# Explaining the physical meaning of an eigenvalue in a real world problem

Contextual Problem

A PhD student in Applied Mathematics is defending his dissertation and needs to make 10 gallon keg consisting of vodka and beer to placate his thesis committee. Suppose that all committee members, being stubborn people, refuse to sign his dissertation paperwork until the next day. Since all committee members will be driving home immediately after his defense, he wants to make sure that they all drive home safely. To do so, he must ensure that his mixture doesn't contain too much alcohol in it!

Therefore, his goal is to make a 10 gallon mixture of vodka and beer such that the total alcohol content of the mixture is only $12$ percent. Suppose that beer has $8\%$ alcohol while vodka has $40\%$. If $x$ is the volume of beer and $y$ is the volume of vodka needed, then clearly the system of equations is

\begin{equation} x+y=10 \\ 0.08 x +0.4 y = 0.12\times 10 \end{equation}

My Question

The eigenvalues and eigenvectors of the corresponding matrix

\begin{equation} \left[ \begin{array}{cc} 1 & 1\\ 0.08 & 0.4 \end{array} \right] \end{equation}

are

\begin{align} \lambda_1\approx 1.1123 \\ \lambda_2\approx 0.2877 \\ v_1\approx\left[\begin{array}{c} 0.9938 \\ 0.1116 \end{array} \right] \\ v_2\approx\left[\begin{array}{c} -0.8145 \\ 0.5802 \end{array} \right] \end{align}

How do I interpret their physical meaning in the context of this particular problem?

## 5 Answers

While the eigenvectors and eigenvalues don't play their usual role in this problem (as argued in the other answers) the eigensystem still has a physical interpretation.

The eigenvector $v_2$ is unphysical since it corresponds to a negative volume.

Let $M$ represent the matrix above, $$M v_1 = \lambda_1 v_1.$$ Since $\lambda_1 y/(\lambda_1 x) = y/x$, the alcohol content of the final mixture is equal to the ratio of vodka to beer. In addition $$x+y = \lambda_1 x,$$ so the eigenvalue is the alcohol content of the final mixture plus one.

This mixture could be used since the alcohol content is about 11 percent. To get a 10 liter mixture scale the eigenvector, $v_1 \rightarrow 10v_1/(x+y)$. Perhaps the committee would find it a more mathematically interesting mixture.

An interpretation of eigenvalues and eigenvectors of this matrix makes little sense because it is not in a natural fashion an endomorphism of a vector space: On the "input" side you have (liters of vodka, liters of beer) and on the putput (liters of liquid, liters of alcohol). For example, nothing speaks against switching the order of beer and vodka (or of liquid and alcohol), which would result in totally different eigenvalues.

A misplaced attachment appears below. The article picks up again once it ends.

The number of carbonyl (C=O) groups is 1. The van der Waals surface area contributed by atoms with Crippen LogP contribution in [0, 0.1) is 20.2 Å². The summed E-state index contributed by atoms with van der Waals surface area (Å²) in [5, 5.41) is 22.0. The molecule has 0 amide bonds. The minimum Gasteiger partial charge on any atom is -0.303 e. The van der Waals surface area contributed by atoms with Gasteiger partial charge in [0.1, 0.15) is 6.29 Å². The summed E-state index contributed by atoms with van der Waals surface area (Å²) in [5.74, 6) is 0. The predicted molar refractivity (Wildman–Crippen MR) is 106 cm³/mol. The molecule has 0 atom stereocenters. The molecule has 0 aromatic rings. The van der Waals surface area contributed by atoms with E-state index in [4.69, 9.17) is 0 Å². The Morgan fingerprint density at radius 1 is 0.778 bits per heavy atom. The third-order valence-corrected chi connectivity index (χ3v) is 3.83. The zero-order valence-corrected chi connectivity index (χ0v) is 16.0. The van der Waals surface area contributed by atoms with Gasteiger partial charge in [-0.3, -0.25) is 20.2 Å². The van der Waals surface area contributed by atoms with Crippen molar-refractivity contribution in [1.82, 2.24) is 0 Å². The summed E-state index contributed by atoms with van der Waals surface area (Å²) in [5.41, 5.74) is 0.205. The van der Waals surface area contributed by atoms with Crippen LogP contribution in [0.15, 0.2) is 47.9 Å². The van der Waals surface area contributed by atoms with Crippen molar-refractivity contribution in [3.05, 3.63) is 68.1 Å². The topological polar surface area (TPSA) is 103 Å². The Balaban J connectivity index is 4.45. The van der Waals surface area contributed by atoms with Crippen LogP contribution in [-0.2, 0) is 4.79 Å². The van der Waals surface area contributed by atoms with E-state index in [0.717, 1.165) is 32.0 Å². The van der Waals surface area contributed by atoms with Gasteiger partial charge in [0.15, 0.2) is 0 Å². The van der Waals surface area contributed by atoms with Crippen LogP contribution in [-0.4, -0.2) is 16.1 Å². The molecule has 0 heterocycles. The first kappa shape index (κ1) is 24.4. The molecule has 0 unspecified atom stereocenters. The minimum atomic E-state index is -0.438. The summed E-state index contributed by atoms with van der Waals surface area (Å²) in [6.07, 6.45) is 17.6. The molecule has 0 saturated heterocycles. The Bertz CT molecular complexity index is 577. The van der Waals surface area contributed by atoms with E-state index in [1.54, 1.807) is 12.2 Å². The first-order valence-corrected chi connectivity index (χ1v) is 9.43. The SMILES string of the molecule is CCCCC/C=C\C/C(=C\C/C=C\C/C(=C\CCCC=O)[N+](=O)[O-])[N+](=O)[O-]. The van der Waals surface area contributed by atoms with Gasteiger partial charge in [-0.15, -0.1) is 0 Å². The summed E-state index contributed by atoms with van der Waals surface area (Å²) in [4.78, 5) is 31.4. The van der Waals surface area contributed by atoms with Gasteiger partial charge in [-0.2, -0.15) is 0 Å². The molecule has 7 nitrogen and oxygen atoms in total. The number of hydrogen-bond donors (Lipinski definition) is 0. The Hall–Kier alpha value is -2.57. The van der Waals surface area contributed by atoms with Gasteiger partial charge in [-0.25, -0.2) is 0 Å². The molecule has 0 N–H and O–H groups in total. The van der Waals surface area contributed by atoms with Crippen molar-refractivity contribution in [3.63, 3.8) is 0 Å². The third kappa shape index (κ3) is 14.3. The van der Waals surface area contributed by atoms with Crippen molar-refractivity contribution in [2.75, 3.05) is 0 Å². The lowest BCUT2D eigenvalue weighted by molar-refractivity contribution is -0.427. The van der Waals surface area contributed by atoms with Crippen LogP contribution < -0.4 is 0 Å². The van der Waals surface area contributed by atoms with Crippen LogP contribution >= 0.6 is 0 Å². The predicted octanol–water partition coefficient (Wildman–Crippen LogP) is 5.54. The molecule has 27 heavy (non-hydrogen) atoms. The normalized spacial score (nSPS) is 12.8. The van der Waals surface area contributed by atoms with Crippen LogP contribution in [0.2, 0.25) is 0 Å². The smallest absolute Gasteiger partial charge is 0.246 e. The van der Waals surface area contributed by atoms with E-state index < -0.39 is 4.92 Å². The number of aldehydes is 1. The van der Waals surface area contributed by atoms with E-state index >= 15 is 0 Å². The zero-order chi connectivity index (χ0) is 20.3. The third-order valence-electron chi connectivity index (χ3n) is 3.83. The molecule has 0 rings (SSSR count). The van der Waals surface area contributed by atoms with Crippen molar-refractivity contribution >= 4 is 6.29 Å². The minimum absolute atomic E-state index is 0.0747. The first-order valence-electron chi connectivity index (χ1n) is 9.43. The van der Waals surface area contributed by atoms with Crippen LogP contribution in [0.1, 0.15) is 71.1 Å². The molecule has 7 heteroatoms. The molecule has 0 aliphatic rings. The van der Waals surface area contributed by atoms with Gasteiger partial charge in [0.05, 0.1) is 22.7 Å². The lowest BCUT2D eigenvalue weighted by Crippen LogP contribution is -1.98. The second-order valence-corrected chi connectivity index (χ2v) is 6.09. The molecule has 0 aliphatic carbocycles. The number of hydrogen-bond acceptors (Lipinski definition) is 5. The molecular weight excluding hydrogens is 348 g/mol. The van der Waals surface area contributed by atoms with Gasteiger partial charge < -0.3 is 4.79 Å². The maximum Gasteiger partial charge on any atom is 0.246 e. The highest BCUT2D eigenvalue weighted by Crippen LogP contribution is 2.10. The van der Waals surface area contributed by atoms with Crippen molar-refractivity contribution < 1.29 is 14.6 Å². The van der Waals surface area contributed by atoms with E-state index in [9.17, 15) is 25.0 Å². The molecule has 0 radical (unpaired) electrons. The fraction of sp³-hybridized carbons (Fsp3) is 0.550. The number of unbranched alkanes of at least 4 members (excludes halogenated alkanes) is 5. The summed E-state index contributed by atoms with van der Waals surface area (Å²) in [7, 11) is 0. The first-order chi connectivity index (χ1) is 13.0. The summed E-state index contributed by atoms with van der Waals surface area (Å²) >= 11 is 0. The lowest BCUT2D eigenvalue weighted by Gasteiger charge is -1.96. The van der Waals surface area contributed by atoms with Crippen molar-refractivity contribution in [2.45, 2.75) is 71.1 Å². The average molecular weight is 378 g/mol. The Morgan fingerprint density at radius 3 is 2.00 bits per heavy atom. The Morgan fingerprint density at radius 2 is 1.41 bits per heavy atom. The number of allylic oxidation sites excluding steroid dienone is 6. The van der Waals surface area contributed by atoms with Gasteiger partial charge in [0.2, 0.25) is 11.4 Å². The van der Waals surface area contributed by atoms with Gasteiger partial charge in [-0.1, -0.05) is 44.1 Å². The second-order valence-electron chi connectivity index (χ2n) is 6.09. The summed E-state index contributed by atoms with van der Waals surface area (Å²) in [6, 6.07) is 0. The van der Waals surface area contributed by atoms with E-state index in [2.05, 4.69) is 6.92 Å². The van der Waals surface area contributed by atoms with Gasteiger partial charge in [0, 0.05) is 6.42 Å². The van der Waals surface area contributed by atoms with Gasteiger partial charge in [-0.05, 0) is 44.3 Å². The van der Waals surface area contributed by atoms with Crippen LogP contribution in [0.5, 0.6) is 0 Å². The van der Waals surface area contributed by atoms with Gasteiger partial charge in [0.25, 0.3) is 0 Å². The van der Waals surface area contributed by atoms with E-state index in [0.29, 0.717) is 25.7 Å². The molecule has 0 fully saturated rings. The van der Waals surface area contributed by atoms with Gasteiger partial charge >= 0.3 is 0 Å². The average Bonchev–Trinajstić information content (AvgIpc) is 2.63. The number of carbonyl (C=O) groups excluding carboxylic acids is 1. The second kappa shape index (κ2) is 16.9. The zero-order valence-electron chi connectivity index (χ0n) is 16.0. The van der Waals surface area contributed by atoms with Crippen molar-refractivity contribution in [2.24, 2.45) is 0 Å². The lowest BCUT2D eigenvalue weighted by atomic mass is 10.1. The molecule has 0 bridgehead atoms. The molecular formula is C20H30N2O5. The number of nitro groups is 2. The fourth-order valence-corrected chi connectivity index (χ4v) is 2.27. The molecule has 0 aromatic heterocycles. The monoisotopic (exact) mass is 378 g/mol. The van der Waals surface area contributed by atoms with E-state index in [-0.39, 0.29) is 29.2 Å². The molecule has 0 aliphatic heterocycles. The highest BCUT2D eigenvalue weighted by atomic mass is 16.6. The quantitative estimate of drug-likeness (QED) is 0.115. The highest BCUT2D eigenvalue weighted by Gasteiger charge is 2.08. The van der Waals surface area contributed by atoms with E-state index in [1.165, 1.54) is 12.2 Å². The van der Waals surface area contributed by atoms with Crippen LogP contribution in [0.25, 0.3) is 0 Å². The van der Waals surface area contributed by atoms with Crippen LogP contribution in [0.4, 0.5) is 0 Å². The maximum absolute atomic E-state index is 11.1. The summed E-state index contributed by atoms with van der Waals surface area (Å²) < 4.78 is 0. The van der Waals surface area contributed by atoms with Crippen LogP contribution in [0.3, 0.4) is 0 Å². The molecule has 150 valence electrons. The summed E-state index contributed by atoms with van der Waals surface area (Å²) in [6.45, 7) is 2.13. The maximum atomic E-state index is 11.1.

First we need to interpret the transformation "physically". What this does is gets the amount of each type of alcohol as input, and spits out the total volume and alcohol volume as output.

I'd be surprised if this has a serious "physical interpretation", because the input and output are of different types. I suppose I'd say that the eigenvectors are the alcohol mixes where the ratio of beer to vodka is the same as the percentage of alcohol in the final mixture. Technically interprable, but probably no more than a curiosity.

You don't really need eigenvectors to solve this problem. Just treat it as a linear programming problem and let the Simplex Algorithm (or your algorithm of choice) come up with a feasible solution. Since you need an objective function, you can choose one arbitrarily; for example, you might choose to minimize the total cost. If you don't know the costs of beer and vodka, just make some up.

• The question is about understanding and interpreting the eigenvalues/eigenvectors, not finding a method to solve the equation. – Paul Jul 12 '13 at 0:09

Problem is very simple and interesting λ1 ≈ 1.1123 is content of pure beer alcohol volume vise and λ2≈0.2877 is content of pure vodka alcohol volume wise ($8%$ beer in one liter = $80 \mathrm{mL}$ pure beer alcohol).

In Volume direction has no significance so here eigenvector are pure mathematical term.